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ScienceDaily (Dec. 11, 2010) — Using lasers to contain some ultra-chilled atoms, a team of scientists has measured the viscosity or stickiness of a gas often considered to be the sixth state of matter. The measurements verify that this gas can be used as a "scale model" of exotic matter, such as super-high temperature superconductors, the nuclear matter of neutron stars, and even the state of matter created microseconds after the Big Bang
Under the ultra-cold conditions, the properties of the gas are determined by a universal ruler, or natural length scale, much like the scale on an architect's drawing. The ruler for the atomic gas is the average spacing between the atoms. According to quantum physics, this spacing determines all other natural scales, such as the scale for energy, temperature and viscosity, making the ultra-cold gas a scale model for other exotic matter. Thomas said that he and others have verified the gas as a universal scale model for properties such as temperature, but this is the first time they've tested the scaling of viscosity, which happens to be of particular interest to scientists right now.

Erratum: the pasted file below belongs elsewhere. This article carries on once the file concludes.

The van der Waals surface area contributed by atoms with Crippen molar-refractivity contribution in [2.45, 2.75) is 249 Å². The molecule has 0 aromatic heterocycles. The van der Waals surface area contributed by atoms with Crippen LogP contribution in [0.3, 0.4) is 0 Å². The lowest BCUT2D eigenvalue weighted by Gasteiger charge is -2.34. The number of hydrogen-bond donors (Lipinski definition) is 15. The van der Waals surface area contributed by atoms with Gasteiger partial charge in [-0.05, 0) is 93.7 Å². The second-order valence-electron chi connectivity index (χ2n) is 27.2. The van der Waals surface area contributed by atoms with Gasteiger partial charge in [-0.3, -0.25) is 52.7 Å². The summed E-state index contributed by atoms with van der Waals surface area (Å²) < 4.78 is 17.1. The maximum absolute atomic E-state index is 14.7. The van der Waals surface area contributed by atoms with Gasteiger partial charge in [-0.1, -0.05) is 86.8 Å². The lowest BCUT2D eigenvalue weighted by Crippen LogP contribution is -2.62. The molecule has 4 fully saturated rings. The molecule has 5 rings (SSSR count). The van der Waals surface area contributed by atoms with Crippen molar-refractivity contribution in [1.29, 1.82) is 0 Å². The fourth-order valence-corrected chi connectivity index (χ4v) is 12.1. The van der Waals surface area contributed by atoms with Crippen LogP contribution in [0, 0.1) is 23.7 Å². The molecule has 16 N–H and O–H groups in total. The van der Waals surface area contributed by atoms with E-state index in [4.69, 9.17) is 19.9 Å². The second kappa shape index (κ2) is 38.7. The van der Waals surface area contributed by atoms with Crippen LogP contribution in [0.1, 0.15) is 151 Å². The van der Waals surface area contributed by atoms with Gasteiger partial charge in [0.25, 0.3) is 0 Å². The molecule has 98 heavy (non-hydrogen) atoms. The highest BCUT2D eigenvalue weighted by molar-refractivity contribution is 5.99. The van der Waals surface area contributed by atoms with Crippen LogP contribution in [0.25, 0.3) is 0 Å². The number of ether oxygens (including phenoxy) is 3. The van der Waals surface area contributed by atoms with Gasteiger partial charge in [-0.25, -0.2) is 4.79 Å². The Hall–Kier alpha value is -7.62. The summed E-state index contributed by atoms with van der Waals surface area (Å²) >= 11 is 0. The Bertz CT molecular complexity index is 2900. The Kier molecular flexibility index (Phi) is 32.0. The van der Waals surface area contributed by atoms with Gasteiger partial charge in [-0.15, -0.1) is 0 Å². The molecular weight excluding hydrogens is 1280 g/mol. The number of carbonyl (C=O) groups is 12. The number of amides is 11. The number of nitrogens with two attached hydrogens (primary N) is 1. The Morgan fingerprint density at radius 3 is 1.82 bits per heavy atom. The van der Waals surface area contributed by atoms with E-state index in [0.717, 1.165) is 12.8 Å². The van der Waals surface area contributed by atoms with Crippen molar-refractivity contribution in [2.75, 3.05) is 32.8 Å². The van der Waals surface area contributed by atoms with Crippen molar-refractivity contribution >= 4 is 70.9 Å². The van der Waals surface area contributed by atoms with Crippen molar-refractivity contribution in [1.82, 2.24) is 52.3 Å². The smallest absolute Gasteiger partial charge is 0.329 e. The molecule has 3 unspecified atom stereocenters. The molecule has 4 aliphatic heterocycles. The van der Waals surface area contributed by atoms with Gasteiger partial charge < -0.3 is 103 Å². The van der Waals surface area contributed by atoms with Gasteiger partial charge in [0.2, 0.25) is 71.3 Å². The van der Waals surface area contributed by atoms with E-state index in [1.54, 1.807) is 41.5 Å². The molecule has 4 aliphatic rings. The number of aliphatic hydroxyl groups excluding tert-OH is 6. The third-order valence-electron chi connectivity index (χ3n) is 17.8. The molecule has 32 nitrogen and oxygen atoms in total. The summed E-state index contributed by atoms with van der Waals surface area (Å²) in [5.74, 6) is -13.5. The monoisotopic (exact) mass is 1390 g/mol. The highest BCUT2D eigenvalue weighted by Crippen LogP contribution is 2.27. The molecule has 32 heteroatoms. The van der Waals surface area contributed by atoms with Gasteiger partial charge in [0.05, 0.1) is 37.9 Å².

"The measurements do not test string theory directly," Thomas said, noting a few caveats-- the lower bound is derived for high-energy systems, where Einstein's theory of relativity is essential, while the Fermi gas experiments study low-energy gases. If string theorists create new calculations specifically for a Fermi gas, scientists would be able to make precise experimental tests of the theory with equipment no larger than a desktop.